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A North American giant : Tracking the disappearance of the Eastern Hellbender

June 7, 2016

Filed under Botany, Collections, Pennsylvania Treasures, Zoology

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This Eastern Hellbender salamander is one of four animals that were collected from Sherman's Creek in Perry County

In 1991, Eugene Wingert collected four adult Eastern Hellbenders from Sherman’s Creek in Perry County and donated them to the Zoology and Botany collections of The State Museum of Pennsylvania. This salamander, one of the four, is a wet specimen, meaning that it was fixed first in formalin and is now stored permanently in ethyl alcohol.

Pennsylvania is home to an eastern North American giant and entirely aquatic salamander known as the Eastern Hellbender, otherwise called the Cryptobranchus alleganiensis. This magnificent creature grows to roughly 2 feet in length while remaining nearly flat as a pancake.

Why?

These cryptic animals rest by day under the flat rocks found within the cold, clean waters of creeks and rivers. The well-oxygenated water is important for their eggs, which are guarded and tended by the male of the species. Clean water is important for sustaining invertebrate prey, especially crayfish.

Here in Pennsylvania, this species of salamander is protected. Few specimens exist in Pennsylvania museums, although not for reasons of rarity. Over the years, little effort has been made to track the population counts of the Eastern Hellbender.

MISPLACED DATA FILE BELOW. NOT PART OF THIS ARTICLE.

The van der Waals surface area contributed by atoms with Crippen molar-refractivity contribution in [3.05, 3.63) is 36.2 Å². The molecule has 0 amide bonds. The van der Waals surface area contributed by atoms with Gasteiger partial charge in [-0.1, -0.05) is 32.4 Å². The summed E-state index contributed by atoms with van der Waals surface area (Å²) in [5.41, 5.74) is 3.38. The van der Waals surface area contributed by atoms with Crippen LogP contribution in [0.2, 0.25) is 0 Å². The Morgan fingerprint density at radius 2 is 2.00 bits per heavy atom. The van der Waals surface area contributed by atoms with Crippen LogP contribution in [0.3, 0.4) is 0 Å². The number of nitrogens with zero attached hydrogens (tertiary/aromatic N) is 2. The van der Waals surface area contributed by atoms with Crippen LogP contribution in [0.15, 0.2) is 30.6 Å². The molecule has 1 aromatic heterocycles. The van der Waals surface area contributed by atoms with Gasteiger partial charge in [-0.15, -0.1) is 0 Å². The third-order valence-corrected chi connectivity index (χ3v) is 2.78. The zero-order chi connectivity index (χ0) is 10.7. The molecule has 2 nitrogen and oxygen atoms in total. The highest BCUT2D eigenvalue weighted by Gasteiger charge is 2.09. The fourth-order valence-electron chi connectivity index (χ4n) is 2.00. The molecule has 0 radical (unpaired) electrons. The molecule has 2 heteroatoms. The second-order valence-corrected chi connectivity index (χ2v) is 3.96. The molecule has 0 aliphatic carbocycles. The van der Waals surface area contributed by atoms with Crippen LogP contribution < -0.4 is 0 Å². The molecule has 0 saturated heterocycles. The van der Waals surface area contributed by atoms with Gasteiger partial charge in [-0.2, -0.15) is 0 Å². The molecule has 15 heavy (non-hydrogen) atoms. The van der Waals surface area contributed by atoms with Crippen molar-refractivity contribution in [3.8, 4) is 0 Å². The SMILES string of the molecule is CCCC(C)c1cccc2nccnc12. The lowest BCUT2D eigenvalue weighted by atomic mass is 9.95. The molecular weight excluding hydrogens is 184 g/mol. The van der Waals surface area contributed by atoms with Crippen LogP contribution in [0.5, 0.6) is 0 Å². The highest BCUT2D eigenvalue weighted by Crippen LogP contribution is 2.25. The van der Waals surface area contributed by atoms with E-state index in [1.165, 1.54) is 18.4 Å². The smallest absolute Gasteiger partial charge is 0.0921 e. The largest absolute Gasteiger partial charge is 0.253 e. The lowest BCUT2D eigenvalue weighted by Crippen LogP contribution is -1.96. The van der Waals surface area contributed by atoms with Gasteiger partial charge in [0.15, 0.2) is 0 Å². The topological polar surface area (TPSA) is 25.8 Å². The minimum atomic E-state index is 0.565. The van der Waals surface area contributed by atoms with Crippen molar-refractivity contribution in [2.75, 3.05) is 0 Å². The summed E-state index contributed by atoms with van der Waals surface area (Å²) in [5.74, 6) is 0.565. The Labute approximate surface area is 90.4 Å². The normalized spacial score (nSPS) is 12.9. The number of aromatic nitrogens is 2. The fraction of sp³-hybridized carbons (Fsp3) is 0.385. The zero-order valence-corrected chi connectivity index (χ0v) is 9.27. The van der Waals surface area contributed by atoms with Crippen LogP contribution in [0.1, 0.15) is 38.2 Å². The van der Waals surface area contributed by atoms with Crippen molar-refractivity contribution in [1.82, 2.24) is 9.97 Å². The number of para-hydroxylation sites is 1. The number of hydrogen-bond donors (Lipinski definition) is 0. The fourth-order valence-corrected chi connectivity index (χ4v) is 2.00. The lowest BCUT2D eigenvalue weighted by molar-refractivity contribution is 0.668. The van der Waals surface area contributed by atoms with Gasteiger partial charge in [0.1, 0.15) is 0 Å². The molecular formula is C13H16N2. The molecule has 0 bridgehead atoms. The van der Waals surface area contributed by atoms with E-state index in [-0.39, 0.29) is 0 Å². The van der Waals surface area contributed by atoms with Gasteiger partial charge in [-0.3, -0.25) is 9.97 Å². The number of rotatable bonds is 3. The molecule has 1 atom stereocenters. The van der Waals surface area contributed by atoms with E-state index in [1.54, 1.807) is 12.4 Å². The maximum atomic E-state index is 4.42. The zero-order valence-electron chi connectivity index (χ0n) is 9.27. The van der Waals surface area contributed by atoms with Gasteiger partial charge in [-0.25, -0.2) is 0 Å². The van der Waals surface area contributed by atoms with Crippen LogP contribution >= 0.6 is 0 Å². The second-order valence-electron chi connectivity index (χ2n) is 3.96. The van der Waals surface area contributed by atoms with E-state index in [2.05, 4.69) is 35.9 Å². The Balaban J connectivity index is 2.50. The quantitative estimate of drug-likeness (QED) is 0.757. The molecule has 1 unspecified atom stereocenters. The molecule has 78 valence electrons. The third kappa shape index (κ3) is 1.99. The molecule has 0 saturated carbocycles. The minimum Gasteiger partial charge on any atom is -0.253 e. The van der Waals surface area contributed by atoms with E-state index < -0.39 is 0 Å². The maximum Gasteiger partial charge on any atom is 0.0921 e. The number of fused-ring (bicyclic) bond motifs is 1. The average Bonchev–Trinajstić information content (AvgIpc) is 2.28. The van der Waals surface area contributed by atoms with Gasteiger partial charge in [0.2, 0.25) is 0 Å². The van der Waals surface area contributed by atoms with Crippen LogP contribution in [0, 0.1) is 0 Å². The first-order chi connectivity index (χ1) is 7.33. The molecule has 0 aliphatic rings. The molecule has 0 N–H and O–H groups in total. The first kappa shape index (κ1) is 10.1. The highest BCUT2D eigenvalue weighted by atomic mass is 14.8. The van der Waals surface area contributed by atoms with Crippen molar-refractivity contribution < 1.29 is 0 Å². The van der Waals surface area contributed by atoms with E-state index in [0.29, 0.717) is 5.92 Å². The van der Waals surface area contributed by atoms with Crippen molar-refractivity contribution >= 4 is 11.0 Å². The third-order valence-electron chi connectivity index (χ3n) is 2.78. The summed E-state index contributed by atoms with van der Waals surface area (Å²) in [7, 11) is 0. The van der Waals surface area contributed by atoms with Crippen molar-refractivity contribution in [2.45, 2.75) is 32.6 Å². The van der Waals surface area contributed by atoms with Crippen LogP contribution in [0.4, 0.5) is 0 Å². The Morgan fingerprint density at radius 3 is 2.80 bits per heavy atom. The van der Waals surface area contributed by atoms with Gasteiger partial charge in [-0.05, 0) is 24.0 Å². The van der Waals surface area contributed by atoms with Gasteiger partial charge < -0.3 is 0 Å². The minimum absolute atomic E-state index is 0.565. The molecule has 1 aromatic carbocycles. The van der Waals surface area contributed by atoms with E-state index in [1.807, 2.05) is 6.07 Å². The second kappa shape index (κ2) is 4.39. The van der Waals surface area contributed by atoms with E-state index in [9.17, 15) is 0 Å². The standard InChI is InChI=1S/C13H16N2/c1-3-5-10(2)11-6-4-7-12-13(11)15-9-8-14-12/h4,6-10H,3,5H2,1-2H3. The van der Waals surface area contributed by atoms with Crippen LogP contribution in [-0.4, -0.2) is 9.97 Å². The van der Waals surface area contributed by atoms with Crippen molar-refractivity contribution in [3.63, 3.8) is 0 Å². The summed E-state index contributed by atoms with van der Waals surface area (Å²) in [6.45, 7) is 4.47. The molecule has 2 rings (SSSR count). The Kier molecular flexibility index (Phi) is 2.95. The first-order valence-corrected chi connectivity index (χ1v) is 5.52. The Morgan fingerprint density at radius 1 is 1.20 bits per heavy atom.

Beginning in the early 1980s, then high school teacher, Eugene Wingert, visited a 100-meter section of Sherman’s Creek in Perry County. There, he found salamanders to be abundant, often observing eight to 10 individuals during a single visit. On June 1, 1991, Wingert collected four adult Eastern Hellbenders and donated them to the Zoology and Botany collections of The State Museum of Pennsylvania, where they remain to this day. The salamanders of Sherman’s Creek continued to be seen in abundance, until 1996 when suddenly no more of the Eastern Hellbenders were observed. Wingert is not certain why this population of salamanders suddenly disappeared. Eventually, siltification overtook the section of the creek, and to this day, that stretch and beyond remains degraded.

We remain grateful for the thoughtful collection of those four Eastern Hellbenders when Wingert knew the population to be robust. Now, these four specimens are the sole proof of the very existence of this awesome and vanishing member of one of Pennsylvania’s aquatic communities.

This Pennsylvania Treasure was written by Dr. Walter Meshaka, Senior Curator of Zoology and Botany at The State Museum of Pennsylvania.

 

About Pennsylvania Treasures:
The Pennsylvania Historical and Museum Commission houses artifacts hailing from all eras of the commonwealth’s past. These objects represent Pennsylvania arts, culture, history, sciences, business and agriculture. PHMC curators continue to research the stories behind many of these rarely exhibited artifacts and works of art. We are sharing these Pennsylvania Treasures with the public through weekly updates.